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The Finney, "REVERSE SEAR" (the FINNEY Method)


Ross
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Upstate brought up an valid point in his introduction, about nearly ruining a couple large roasts on his kamado due to a lack of experience of K cooking. In reality, Kamado cooking presents a major challenge to grilling traditionalists. When cooking a large or thick cut of meat like a Tri-tip or even a rib-roast on a traditional kettle grill, you would start out by searing the roast on direct heat, with the coals mounded on one side of the kettle. After searing, the meat would be placed on the opposite side, the cooler side opposite the coals. The vents would be shut most the way and the grill would cool down, rapidly. This just doesn't happen in a kamado. Heat is retained in the ceramic walls, keeping the meat cooking at a high temp for too long. So for larger cuts I have adopted a new method, that being a reverse sear. This method was introduced to the world of competitive BBQ by Finney. Read the following from Finney, which outlines his method. To me, it makes total sense for Kamado cooking:

"REVERSE SEAR" (the FINNEY Method)

1. Thaw meat (if frozen). If meat is refrigerated, remove from fridge when you go out to light grill.

2. Pre-heat your grill to 200* and let stabilize. You can go as high as 250*. Higher really, but the lower the better. Also, a lower cooking temp will get you a smaller rise in internal temp from carryover heat.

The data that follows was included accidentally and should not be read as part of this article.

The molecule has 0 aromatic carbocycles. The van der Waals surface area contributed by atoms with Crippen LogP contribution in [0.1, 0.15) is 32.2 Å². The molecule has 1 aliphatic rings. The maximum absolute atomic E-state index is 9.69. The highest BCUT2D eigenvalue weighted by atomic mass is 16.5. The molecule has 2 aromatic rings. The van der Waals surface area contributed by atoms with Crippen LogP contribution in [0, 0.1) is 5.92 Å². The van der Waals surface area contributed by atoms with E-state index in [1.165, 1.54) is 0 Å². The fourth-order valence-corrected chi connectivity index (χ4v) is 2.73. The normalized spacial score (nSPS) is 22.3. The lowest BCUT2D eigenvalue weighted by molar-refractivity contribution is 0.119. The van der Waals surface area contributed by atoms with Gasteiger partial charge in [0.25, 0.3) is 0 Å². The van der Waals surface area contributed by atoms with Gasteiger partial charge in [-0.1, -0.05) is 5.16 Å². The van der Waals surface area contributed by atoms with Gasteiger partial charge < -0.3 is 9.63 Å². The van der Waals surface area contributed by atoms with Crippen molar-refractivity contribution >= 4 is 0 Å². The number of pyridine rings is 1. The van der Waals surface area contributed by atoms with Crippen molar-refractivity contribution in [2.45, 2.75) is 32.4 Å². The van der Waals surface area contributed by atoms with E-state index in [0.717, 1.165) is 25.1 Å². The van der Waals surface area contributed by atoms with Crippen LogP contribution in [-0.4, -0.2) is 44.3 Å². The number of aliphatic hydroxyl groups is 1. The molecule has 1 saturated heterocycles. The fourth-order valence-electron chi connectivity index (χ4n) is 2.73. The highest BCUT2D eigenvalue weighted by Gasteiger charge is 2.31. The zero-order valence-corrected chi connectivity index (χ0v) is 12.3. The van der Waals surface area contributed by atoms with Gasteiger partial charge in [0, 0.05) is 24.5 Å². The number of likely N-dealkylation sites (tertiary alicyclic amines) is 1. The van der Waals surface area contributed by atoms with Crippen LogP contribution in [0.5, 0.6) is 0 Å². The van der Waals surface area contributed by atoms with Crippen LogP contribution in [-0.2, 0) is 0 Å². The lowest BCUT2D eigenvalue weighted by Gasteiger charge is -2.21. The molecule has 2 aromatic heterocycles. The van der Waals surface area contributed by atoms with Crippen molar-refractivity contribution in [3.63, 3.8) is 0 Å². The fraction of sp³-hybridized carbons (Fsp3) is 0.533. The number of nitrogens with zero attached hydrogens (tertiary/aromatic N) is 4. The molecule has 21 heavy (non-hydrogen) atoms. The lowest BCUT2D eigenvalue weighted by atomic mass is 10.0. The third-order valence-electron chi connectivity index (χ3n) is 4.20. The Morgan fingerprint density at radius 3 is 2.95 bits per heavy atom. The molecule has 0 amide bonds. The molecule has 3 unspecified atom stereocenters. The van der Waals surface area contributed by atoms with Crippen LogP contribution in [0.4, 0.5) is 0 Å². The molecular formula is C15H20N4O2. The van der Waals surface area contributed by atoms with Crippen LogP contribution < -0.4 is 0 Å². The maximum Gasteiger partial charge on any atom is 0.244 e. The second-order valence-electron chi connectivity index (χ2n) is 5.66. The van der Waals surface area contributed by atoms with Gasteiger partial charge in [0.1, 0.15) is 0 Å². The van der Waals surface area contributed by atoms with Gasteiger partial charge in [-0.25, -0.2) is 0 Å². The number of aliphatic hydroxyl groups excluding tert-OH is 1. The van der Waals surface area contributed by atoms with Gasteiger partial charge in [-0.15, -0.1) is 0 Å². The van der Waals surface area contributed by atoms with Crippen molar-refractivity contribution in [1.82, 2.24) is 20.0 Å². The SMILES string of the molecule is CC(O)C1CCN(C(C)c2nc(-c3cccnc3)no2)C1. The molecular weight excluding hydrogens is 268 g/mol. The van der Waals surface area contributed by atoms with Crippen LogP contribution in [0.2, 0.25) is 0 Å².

3. Insert meat probe into meat and place on the grill. Go as indirect as you can with your cooker. You want gentle heat. A ceramic cooker is better for that than an oven. (because an oven cycles on and off to keep temps within a range)

4. When the internal temp of the meat reaches 5 degrees below your target temp (if cooking at 200-230*) remove steak to a plate and loosely tent with foil. (as much as 10* under your target if cooking at 250*) Leave probe in meat.

5. Open vents on grill and raise temp as high as you feel comfortable. The higher the better to keep a low internal finish temperature. (I know this sounds backwards or reverse even, but trust me)

6. When the internal temp of your meat has dropped 2 - 5* from it's carryover temp high, remove the probe and place meat directly over, and as close to the coals as your cooking rack allows. (on a Primo with a full load of charcoal you should be within a few inches, max) With extremely high heat and close proximity to the coals you should have a good sear in seconds. (remember, at this point you're only searing... the meat is cooked, so don't leave it on there longer than you have to).

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